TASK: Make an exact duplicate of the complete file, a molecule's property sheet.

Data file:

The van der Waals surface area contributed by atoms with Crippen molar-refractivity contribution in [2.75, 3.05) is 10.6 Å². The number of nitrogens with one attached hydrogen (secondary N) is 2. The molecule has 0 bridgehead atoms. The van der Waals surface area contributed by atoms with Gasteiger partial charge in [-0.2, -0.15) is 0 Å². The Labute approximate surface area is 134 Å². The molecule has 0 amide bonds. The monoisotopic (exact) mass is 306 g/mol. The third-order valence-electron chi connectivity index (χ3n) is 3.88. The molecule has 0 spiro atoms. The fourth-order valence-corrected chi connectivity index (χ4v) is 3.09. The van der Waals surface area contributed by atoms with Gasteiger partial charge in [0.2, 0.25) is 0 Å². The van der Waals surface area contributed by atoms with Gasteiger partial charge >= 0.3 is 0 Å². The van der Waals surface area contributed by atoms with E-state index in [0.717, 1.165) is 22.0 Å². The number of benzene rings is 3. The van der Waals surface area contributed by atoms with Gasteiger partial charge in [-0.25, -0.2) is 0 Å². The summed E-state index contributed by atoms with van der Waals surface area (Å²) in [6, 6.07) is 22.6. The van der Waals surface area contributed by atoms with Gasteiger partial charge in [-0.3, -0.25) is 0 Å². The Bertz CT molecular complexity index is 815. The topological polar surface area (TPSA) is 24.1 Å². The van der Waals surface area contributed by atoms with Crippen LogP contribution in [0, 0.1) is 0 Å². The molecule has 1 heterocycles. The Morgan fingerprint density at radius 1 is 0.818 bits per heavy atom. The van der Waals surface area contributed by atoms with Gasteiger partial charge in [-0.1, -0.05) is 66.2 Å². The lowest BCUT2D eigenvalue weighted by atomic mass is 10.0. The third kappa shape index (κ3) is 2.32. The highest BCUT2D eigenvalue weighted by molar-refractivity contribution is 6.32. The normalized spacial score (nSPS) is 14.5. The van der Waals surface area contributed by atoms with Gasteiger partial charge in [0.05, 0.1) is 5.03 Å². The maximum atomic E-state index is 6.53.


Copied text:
The van der Waals surface area contributed by atoms with Crippen molar-refractivity contribution in [2.75, 3.05) is 10.6 Å². The number of nitrogens with one attached hydrogen (secondary N) is 2. The molecule has 0 bridgehead atoms. The van der Waals surface area contributed by atoms with Gasteiger partial charge in [-0.2, -0.15) is 0 Å². The Labute approximate surface area is 134 Å². The molecule has 0 amide bonds. The monoisotopic (exact) mass is 306 g/mol. The third-order valence-electron chi connectivity index (χ3n) is 3.88. The molecule has 0 spiro atoms. The fourth-order valence-corrected chi connectivity index (χ4v) is 3.09. The van der Waals surface area contributed by atoms with Gasteiger partial charge in [0.2, 0.25) is 0 Å². The van der Waals surface area contributed by atoms with Gasteiger partial charge >= 0.3 is 0 Å². The van der Waals surface area contributed by atoms with E-state index in [0.717, 1.165) is 22.0 Å². The number of benzene rings is 3. The van der Waals surface area contributed by atoms with Gasteiger partial charge in [-0.25, -0.2) is 0 Å². The summed E-state index contributed by atoms with van der Waals surface area (Å²) in [6, 6.07) is 22.6. The van der Waals surface area contributed by atoms with Gasteiger partial charge in [-0.3, -0.25) is 0 Å². The Bertz CT molecular complexity index is 815. The topological polar surface area (TPSA) is 24.1 Å². The van der Waals surface area contributed by atoms with Crippen LogP contribution in [0, 0.1) is 0 Å². The molecule has 1 heterocycles. The Morgan fingerprint density at radius 1 is 0.818 bits per heavy atom. The van der Waals surface area contributed by atoms with Gasteiger partial charge in [-0.1, -0.05) is 66.2 Å². The lowest BCUT2D eigenvalue weighted by atomic mass is 10.0. The third kappa shape index (κ3) is 2.32. The highest BCUT2D eigenvalue weighted by molar-refractivity contribution is 6.32. The normalized spacial score (nSPS) is 14.5. The van der Waals surface area contributed by atoms with Gasteiger partial charge in [0.05, 0.1) is 5.03 Å². The maximum atomic E-state index is 6.53.